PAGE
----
How is a public company limited by shares formed?

A private limited company can be re-registered as a public company limited by shares following a special resolution of the shareholders. Once this has been passed, to re-register a private limited company as a PLC, you’ll need to file Form RR01, containing:

  • a company name ending in PLC or Public Limited Company, checked against the Index of Company Names at Companies House to ensure you’re not taking another company’s name
  • a registered office address for the proposed PLC
  • the details of at least two directors of the PLC
  • the details of your company secretary
  • confirmation of a minimum of £50,000 share capital
  • the details of shareholder(s) and number of shares issued
  • certain security information for both directors and shareholder(s).

You’ll also be required to complete an application confirming that the company meets the PLC share capital requirements for a public limited company using Form SH50. Provided the requirements have been met, Companies House will then issue a trading certificate.

However, by far the most challenging aspect of going public is the preparatory process to be able to make what’s known as an initial public offering (IPO). An IPO is the method used to make shares available on a recognised stock exchange, such as the London Stock Exchange (LSE) or the Alternative Investment Market (AIM). The term ‘going public’ typically refers to a private company’s IPO, following which it becomes a publicly traded and owned entity.

As the first public sale of shares by a privately owned company, an IPO involves a number of complex stages, from valuations and marketing to preparing various reports necessary to float the company. This can take a number of months, or even years, to complete. This means the various benefits and drawbacks of transitioning from a private limited company to a PLC should be carefully considered before embarking on the IPO process.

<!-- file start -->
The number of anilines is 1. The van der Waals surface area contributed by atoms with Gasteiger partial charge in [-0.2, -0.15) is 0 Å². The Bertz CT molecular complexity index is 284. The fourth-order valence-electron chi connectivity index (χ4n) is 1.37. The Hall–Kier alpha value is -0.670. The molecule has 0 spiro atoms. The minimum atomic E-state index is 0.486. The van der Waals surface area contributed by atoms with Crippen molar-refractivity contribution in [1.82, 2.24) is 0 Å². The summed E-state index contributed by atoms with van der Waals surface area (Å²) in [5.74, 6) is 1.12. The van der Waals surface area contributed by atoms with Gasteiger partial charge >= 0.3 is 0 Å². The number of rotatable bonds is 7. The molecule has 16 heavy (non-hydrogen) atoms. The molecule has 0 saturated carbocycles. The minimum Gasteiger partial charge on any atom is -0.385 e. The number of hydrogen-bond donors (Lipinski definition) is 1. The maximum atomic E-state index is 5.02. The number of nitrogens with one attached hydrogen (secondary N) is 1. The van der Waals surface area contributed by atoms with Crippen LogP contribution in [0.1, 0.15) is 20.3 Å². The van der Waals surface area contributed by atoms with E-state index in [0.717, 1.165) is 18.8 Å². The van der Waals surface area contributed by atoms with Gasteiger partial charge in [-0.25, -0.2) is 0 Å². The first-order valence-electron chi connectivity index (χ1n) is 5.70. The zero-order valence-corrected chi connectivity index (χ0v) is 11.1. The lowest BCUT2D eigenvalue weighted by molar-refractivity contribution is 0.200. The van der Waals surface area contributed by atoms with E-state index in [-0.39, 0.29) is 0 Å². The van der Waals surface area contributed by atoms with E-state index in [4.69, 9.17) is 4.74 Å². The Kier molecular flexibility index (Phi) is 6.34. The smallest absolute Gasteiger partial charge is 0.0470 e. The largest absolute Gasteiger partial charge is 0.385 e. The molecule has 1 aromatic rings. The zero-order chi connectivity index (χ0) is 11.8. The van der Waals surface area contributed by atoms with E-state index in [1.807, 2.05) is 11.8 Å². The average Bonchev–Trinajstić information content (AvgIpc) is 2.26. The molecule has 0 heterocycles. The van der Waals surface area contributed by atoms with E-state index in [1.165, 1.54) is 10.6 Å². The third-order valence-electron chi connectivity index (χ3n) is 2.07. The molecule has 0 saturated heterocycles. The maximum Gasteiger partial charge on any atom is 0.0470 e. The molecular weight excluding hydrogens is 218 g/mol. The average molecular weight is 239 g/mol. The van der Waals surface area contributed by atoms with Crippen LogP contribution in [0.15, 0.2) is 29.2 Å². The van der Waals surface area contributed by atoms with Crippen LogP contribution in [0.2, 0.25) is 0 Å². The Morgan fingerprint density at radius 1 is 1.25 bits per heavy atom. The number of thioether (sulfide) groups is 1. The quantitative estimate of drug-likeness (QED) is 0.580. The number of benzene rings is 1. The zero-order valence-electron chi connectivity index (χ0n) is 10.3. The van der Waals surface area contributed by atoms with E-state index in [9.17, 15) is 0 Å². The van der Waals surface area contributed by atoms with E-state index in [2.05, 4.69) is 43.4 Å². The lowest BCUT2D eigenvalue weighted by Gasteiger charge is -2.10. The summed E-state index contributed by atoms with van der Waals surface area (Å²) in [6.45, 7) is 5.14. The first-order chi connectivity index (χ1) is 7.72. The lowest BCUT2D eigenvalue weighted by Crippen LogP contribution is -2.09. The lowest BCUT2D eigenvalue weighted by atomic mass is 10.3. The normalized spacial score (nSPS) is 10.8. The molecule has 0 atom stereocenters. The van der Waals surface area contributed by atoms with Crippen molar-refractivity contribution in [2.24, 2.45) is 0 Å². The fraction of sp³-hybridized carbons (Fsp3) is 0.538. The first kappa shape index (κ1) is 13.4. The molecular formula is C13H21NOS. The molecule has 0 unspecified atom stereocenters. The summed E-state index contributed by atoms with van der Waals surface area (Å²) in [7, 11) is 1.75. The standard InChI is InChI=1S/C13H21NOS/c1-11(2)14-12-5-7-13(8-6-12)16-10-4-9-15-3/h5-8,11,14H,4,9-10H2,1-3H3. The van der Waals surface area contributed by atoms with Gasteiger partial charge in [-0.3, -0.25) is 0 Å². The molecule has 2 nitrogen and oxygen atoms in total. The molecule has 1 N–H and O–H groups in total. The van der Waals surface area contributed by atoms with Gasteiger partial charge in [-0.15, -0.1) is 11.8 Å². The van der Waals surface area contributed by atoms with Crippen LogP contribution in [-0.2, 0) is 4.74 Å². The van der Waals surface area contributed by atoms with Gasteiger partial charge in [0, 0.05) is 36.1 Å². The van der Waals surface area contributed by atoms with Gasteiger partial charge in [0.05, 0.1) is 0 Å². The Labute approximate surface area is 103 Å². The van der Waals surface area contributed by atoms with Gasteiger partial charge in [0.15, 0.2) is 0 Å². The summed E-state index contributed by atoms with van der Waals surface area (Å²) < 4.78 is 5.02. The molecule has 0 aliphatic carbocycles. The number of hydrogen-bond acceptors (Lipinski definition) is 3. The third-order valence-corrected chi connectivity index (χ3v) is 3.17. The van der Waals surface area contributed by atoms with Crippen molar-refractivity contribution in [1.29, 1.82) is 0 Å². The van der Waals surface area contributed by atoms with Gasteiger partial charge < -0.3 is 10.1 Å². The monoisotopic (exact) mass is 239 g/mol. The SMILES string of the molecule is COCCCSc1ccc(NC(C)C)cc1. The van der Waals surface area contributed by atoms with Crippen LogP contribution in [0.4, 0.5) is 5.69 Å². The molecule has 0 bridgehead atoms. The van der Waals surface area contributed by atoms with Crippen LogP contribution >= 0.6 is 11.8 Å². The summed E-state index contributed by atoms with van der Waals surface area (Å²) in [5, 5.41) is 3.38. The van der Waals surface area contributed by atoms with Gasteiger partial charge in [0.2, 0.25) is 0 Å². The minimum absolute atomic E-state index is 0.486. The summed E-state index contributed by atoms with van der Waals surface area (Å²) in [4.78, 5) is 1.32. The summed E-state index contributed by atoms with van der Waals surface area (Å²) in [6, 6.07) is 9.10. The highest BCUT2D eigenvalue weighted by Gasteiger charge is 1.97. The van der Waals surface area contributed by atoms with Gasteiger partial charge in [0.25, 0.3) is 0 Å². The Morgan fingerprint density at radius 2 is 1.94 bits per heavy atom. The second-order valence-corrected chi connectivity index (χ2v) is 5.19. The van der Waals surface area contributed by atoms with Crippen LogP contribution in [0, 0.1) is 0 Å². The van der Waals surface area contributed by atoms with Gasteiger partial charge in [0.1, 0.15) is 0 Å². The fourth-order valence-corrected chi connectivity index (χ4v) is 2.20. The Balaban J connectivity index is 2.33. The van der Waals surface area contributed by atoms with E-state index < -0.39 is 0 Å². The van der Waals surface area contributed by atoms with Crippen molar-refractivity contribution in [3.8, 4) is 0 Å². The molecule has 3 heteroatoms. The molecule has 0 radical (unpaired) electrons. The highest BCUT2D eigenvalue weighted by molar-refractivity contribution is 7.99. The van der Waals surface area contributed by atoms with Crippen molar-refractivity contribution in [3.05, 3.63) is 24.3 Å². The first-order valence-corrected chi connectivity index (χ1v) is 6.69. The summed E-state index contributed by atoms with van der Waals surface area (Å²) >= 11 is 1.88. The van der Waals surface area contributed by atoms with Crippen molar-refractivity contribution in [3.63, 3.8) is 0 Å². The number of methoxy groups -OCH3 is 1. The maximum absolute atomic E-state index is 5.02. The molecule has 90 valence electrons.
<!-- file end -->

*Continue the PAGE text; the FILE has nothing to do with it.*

Benefits of a public company limited by shares

As SMEs expand and become more established, the decision to transition from a private to a public company limited by shares is often made for a number of different reasons. This is because there are various benefits of becoming a PLC, including:

  • Raising capital: the ability to sell shares to the public provides a PLC with a potentially substantial source of capital that can then be re-invested. The funds could be used, for example, to finance corporate operations, launch new products, enter new markets, establish new lines of business, fund mergers and acquisitions, restructure finances, reduce corporate debt, or to help finance research and development.